BEVERLY HILLS—Kirk Kerkorian, once known as Los Angeles’ richest man, died Monday, June 15 at the age of 98 at his Beverly Hills home.
Born Kerkor Kerkorian on June 6, 1917 to Armenian immigrants Ahron and Lily, Kerkorian faced many difficulties growing up. His father, a fruit merchant, often struggled to support the family.
“We moved at least 20 times when I was a kid,” he told Fortune magazine in 1969. “We often could not pay our rent and would get booted out.”
In eighth grade, Kerkorian dropped out of school to work. He later became an amateur lightweight boxer known as “Rifle Right Kerkorian.” Under that title, he won 29 of 33 matches.
In 1939, he quit boxing to become a pilot. This training served him well during World War II, when he flew bombers for the British Royal Air Force.
After the war, Kerkorian turned his aviation experience into the beginnings of his career in business. He bought surplus military transport planes and updated them, selling them internationally. With the profits from this enterprise, in 1947 Kerkorian bought a small, Los Angeles-based air charter service.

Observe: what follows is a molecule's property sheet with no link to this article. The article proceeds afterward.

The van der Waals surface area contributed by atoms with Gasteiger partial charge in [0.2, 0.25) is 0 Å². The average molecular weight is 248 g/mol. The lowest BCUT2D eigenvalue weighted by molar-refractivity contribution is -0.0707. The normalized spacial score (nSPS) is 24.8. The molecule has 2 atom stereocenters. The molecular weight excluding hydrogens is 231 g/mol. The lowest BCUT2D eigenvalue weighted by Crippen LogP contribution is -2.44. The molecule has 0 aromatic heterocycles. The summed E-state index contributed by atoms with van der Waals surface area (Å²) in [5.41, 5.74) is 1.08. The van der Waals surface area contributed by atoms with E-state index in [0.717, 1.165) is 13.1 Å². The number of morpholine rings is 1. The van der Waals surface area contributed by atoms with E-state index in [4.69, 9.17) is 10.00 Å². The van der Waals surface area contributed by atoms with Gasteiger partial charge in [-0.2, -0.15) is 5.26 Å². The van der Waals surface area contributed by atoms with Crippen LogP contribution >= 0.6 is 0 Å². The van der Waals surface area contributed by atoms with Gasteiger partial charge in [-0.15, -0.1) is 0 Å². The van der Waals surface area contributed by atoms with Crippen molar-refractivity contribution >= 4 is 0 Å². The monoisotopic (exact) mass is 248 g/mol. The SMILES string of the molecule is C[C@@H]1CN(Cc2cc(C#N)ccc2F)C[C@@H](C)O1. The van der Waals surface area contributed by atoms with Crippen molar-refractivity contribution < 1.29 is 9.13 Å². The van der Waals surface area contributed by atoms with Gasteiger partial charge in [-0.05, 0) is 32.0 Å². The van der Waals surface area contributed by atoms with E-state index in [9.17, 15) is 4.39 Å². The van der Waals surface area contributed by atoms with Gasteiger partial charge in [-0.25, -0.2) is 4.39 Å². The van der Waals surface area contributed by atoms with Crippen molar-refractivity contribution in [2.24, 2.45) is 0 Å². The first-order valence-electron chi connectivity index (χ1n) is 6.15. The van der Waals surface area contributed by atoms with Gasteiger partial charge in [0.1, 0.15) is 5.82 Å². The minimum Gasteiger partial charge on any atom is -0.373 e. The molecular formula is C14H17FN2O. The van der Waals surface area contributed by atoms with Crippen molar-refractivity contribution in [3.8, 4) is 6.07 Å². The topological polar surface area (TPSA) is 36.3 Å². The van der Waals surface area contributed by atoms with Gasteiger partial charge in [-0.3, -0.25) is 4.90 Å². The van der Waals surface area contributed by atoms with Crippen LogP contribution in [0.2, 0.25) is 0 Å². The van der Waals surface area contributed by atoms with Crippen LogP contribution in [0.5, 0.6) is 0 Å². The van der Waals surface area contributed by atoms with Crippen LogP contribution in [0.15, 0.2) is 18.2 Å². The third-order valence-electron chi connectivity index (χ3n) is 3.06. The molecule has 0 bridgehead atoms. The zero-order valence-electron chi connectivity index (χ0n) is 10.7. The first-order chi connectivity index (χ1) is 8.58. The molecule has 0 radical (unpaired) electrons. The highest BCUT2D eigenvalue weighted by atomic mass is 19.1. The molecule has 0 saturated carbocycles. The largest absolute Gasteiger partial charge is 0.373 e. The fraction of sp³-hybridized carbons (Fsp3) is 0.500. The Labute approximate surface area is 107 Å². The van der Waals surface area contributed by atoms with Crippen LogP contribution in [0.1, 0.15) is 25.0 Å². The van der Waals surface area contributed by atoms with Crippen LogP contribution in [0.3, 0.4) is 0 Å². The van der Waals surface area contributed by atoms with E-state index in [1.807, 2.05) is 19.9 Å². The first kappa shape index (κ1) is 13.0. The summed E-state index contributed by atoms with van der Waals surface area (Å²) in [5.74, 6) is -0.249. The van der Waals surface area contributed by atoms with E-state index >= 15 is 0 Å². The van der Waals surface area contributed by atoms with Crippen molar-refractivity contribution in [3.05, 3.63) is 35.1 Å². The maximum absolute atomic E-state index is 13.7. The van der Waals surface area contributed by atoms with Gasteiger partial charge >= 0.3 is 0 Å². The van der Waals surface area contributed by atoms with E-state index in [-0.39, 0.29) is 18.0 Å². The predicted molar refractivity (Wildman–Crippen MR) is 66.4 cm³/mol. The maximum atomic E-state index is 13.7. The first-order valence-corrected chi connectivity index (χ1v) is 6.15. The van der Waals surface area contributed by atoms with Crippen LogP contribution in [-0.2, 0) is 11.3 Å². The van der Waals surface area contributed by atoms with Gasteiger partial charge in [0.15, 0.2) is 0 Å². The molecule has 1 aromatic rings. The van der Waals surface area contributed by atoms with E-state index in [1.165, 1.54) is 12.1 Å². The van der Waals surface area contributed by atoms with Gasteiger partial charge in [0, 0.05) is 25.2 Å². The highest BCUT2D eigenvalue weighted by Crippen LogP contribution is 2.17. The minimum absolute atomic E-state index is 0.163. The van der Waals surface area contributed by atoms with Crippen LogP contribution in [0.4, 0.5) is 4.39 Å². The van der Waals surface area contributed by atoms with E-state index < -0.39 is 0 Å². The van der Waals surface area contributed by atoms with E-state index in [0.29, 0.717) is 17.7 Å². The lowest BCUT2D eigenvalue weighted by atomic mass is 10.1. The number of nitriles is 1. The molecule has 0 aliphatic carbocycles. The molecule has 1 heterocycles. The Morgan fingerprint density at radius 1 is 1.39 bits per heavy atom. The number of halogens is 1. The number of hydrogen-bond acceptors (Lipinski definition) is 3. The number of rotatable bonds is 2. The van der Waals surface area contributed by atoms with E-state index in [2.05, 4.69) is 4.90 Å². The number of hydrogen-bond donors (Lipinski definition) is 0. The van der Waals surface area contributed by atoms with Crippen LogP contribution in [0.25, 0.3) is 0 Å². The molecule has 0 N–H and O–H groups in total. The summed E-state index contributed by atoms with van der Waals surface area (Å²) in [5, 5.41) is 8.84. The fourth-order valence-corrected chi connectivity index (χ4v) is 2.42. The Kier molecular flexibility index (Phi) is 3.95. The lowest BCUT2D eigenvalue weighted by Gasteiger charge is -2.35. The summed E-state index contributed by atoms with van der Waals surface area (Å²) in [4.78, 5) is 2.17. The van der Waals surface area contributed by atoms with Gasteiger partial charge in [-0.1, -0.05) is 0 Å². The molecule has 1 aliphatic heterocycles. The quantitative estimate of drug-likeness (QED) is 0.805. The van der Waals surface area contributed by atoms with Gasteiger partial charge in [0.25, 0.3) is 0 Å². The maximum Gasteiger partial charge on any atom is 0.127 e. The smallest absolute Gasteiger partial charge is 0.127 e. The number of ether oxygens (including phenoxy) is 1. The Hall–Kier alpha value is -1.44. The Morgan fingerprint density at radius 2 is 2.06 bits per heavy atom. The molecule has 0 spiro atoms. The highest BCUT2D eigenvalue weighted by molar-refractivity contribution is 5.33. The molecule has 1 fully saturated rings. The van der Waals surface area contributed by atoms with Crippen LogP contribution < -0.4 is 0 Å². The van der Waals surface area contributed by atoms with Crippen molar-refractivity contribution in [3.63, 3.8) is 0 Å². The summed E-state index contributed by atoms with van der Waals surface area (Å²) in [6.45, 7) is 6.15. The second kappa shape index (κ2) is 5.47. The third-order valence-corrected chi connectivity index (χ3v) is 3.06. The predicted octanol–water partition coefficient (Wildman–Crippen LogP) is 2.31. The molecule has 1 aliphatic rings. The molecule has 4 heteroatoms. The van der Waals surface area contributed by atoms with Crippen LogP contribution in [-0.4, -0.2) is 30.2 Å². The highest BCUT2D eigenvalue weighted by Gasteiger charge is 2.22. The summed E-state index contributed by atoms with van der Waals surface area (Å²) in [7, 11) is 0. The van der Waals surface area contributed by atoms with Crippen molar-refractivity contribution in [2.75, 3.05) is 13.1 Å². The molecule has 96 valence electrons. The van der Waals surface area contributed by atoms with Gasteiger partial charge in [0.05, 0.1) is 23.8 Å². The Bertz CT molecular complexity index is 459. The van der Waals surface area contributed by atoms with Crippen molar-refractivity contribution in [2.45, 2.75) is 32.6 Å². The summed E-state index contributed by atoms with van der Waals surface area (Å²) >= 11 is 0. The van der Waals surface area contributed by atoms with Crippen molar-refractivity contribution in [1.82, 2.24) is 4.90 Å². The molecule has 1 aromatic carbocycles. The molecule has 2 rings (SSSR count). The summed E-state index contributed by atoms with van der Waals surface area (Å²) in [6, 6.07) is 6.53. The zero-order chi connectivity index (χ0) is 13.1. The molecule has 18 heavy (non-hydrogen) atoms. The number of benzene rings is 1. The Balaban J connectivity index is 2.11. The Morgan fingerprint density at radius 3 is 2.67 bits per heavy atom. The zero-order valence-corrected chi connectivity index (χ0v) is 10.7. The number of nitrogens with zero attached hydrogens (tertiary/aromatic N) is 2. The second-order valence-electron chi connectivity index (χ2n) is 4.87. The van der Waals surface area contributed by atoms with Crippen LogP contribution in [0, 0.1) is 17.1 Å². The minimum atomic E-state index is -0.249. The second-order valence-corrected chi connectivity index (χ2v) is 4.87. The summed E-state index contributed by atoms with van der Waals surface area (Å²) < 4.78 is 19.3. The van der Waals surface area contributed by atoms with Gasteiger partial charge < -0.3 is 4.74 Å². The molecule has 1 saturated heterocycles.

As a businessman, he is best remembered for his enduring impact on Las Vegas.
“He literally built the world’s largest resorts three different times,” executive director of the UNLV International Gaming Institute Bo J. Bernhard said to the Los Angeles Times. “The foundation of the enormous adult Disneyland is very much a Kerkorian invention.”
In 1969, Kerkorian built the International (now known as the Westgate Las Vegas)—in direct competition with Howard Hughes’ expansion of his Sands Hotel. In 1973, Kerkorian one-upped himself with the original MGM Grand (now known as Bally’s Las Vegas), which boasted more than 2,000 rooms. In 1993, after spending over $1 billion to complete the project, Kerkorian opened the current MGM Grand, which featured a 33-acre theme park and a 15,000-seat arena in addition to its 5,005 rooms.
Three was the lucky number for Kerkorian’s business dealings: he also bought and sold MGM Studios three times.
While not all of his investments paid off, Kerkorian managed to move on from bad deals. In 2005, at almost 88, he bought a 9.9 percent stake in General Motors, looking to revitalize the troubled company by championing a merger with Nissan and Renault. GM refused, and Kerkorian sold off his stock.
“Sometimes you lose, but that’s the nature of the game,” Time magazine quoted him as saying in 1970. “There’s always another game and another chance to win.”
He is survived by his daughters, Tracy and Linda, and three grandchildren.